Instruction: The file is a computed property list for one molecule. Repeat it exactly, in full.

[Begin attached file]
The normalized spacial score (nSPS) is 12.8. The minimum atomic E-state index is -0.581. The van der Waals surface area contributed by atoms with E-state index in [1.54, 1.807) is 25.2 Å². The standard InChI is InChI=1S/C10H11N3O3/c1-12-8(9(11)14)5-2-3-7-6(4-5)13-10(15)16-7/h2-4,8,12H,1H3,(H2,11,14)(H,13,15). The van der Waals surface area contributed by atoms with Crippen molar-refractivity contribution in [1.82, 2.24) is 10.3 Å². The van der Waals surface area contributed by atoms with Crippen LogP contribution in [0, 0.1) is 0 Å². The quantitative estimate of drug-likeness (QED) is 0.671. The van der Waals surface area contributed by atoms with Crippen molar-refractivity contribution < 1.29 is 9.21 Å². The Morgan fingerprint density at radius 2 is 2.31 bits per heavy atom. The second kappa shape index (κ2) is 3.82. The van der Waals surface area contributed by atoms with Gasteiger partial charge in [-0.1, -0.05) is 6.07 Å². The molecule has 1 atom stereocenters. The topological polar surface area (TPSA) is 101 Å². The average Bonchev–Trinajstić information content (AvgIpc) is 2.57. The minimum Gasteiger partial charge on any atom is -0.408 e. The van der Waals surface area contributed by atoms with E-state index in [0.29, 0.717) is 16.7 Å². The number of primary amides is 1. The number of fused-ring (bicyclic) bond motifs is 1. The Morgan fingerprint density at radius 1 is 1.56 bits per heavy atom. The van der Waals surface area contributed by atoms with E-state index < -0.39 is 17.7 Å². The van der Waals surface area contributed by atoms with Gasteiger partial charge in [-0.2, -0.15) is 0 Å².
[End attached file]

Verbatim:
The normalized spacial score (nSPS) is 12.8. The minimum atomic E-state index is -0.581. The van der Waals surface area contributed by atoms with E-state index in [1.54, 1.807) is 25.2 Å². The standard InChI is InChI=1S/C10H11N3O3/c1-12-8(9(11)14)5-2-3-7-6(4-5)13-10(15)16-7/h2-4,8,12H,1H3,(H2,11,14)(H,13,15). The van der Waals surface area contributed by atoms with Crippen molar-refractivity contribution in [1.82, 2.24) is 10.3 Å². The van der Waals surface area contributed by atoms with Crippen LogP contribution in [0, 0.1) is 0 Å². The quantitative estimate of drug-likeness (QED) is 0.671. The van der Waals surface area contributed by atoms with Crippen molar-refractivity contribution < 1.29 is 9.21 Å². The Morgan fingerprint density at radius 2 is 2.31 bits per heavy atom. The second kappa shape index (κ2) is 3.82. The van der Waals surface area contributed by atoms with Gasteiger partial charge in [-0.1, -0.05) is 6.07 Å². The molecule has 1 atom stereocenters. The topological polar surface area (TPSA) is 101 Å². The average Bonchev–Trinajstić information content (AvgIpc) is 2.57. The minimum Gasteiger partial charge on any atom is -0.408 e. The van der Waals surface area contributed by atoms with E-state index in [0.29, 0.717) is 16.7 Å². The number of primary amides is 1. The number of fused-ring (bicyclic) bond motifs is 1. The Morgan fingerprint density at radius 1 is 1.56 bits per heavy atom. The van der Waals surface area contributed by atoms with E-state index < -0.39 is 17.7 Å². The van der Waals surface area contributed by atoms with Gasteiger partial charge in [-0.2, -0.15) is 0 Å².